Make Your Own Smartwatch From An Old Cell Phone




Step 1

Scavenging Parts

What I’d like to do for this crazy/ambitions project is turn an old cell phone into a smartwatch. So obviously an old cell phone is required. The primary reason for this project is simply that I had an old cell phone laying around and wanted to find a creative way to repurpose it. The one I had is a Nokia 1100, but most other old cell phones would work, so long as you can find the schematics for the LCD online. Taking apart the 1100, there weren’t too many scavenge-able parts to choose from. First and foremost, there was the LCD screen, then I was also able to extract a vibrating motor, a small speaker, as well as a protective cover for the LCD. What you’re able to scavenge really depends on what type of phone you have, and how old it is. The older the phone, the more scavenge-able parts you will find.

Make Your Own Smartwatch From An Old Cell Phone




Step 2

Figuring Out The LCD

Without a working LCD, we have no project, so I need to figure out how to get it working outside of the phone. The first step is to see if I can find a schematic for it online. Doing a search for “Nokia 1100 LCD”, I was able to find out a ton of information about it. I found that the LCD model number is PCF8814. I was also able to find a schematic that listed the pinouts.

This is a view from the back side of the LCD, so Pin 8 is on the far left when looking at the back. There are 9 pins, but one is unused, leaving 8.

  1. LED (Positive – 3.3v)
  2. VDD
  3. VDDI
  4. SCLK
  5. SDA
  6. GND
  7. CS
  8. RES
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The pins on the LCD are very small, so in an effort to make them easier to connect to, I soldered wire from a ribbon cable to each pin, and then hot glued it all into place. So now I can connect each of the wires to a breadboard to make it easier to work with the LCD.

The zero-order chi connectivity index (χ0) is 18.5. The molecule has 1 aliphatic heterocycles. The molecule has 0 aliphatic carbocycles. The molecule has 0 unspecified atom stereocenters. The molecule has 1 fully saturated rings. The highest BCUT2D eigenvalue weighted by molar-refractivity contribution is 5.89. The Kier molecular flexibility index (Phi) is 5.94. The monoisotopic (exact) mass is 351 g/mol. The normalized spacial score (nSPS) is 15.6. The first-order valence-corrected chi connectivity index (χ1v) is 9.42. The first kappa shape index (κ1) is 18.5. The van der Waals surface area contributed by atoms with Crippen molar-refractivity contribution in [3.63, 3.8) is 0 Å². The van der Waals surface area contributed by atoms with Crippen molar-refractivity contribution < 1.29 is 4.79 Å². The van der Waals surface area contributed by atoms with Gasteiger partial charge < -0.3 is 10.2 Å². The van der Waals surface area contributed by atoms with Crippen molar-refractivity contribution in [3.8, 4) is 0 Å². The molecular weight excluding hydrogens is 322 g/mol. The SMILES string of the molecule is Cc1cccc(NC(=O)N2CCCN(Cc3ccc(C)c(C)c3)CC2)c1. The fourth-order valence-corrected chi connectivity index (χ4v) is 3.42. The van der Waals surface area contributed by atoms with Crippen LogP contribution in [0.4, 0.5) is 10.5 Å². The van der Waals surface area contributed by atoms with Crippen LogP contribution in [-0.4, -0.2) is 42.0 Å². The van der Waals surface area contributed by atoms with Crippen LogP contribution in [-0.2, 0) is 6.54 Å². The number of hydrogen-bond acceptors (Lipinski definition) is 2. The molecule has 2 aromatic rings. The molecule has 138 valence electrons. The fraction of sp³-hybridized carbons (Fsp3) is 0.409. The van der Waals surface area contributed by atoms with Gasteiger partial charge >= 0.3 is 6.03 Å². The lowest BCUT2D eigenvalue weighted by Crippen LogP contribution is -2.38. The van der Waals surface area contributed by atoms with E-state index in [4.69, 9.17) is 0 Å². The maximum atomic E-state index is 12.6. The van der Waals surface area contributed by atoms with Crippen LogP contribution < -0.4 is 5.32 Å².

Step 3

Driving The LCD

Now that I have the LCD ready for connection, I need something to connect it to…something that can send text to it for display. The display driver that I chose was the Arduino, primarily because I can use an Arduino Uno for prototyping, and when I’m ready to cram it all into a watch, I can use the much smaller Arduino Mini. First I connected all the LCD wires to a breadboard, and then I began connecting wires to the Arduino. I added some resistors to the pins that connect directly to Arduino pins to keep the Arduino from burning out the LCD. Total, it was 4 x 1.8 kOhm resistors ad 4 x 3.3 kOhm resistors. Use the diagram below for resistor connections, but as far as LCD to Arduino connections, this is how I connected it:
LCD > Arduino
  1. LED > 3.3v (Moved to Pin 8 for custom on/off control)
  2. VDD > 3.3v
  3. VDDI > 3.3v
  4. SCLK > Pin 13
  5. SDA > Pin 11
  6. GND > GND
  7. CS > Pin 10
  8. RES > Pin 12

Here is the connection diagram:

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